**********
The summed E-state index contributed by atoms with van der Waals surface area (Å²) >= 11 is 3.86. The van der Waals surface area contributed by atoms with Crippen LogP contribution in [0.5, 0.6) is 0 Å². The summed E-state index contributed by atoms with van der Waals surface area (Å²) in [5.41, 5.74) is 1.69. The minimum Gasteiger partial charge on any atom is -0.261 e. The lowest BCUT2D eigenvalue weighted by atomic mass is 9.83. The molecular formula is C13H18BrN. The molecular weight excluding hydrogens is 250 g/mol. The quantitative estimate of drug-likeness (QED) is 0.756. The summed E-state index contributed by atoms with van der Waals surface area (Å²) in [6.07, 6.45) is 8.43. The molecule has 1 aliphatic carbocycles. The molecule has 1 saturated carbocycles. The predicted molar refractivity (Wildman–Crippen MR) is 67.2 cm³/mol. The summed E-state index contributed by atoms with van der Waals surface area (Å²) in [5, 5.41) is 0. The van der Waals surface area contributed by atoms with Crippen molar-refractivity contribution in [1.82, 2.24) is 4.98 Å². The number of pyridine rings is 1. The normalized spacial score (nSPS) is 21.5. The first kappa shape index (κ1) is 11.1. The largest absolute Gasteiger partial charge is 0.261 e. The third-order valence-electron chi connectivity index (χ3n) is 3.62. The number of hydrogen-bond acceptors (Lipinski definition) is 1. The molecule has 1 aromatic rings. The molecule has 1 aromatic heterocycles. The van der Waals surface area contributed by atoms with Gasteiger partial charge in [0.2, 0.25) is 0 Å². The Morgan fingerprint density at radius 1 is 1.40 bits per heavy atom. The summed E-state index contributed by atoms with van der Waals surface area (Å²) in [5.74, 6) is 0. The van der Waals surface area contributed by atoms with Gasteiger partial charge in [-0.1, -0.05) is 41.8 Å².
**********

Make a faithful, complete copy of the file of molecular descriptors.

The summed E-state index contributed by atoms with van der Waals surface area (Å²) >= 11 is 3.86. The van der Waals surface area contributed by atoms with Crippen LogP contribution in [0.5, 0.6) is 0 Å². The summed E-state index contributed by atoms with van der Waals surface area (Å²) in [5.41, 5.74) is 1.69. The minimum Gasteiger partial charge on any atom is -0.261 e. The lowest BCUT2D eigenvalue weighted by atomic mass is 9.83. The molecular formula is C13H18BrN. The molecular weight excluding hydrogens is 250 g/mol. The quantitative estimate of drug-likeness (QED) is 0.756. The summed E-state index contributed by atoms with van der Waals surface area (Å²) in [6.07, 6.45) is 8.43. The molecule has 1 aliphatic carbocycles. The molecule has 1 saturated carbocycles. The predicted molar refractivity (Wildman–Crippen MR) is 67.2 cm³/mol. The summed E-state index contributed by atoms with van der Waals surface area (Å²) in [5, 5.41) is 0. The van der Waals surface area contributed by atoms with Crippen molar-refractivity contribution in [1.82, 2.24) is 4.98 Å². The number of pyridine rings is 1. The normalized spacial score (nSPS) is 21.5. The first kappa shape index (κ1) is 11.1. The largest absolute Gasteiger partial charge is 0.261 e. The third-order valence-electron chi connectivity index (χ3n) is 3.62. The number of hydrogen-bond acceptors (Lipinski definition) is 1. The molecule has 1 aromatic rings. The molecule has 1 aromatic heterocycles. The van der Waals surface area contributed by atoms with Gasteiger partial charge in [0.2, 0.25) is 0 Å². The Morgan fingerprint density at radius 1 is 1.40 bits per heavy atom. The summed E-state index contributed by atoms with van der Waals surface area (Å²) in [5.74, 6) is 0. The van der Waals surface area contributed by atoms with Gasteiger partial charge in [-0.1, -0.05) is 41.8 Å².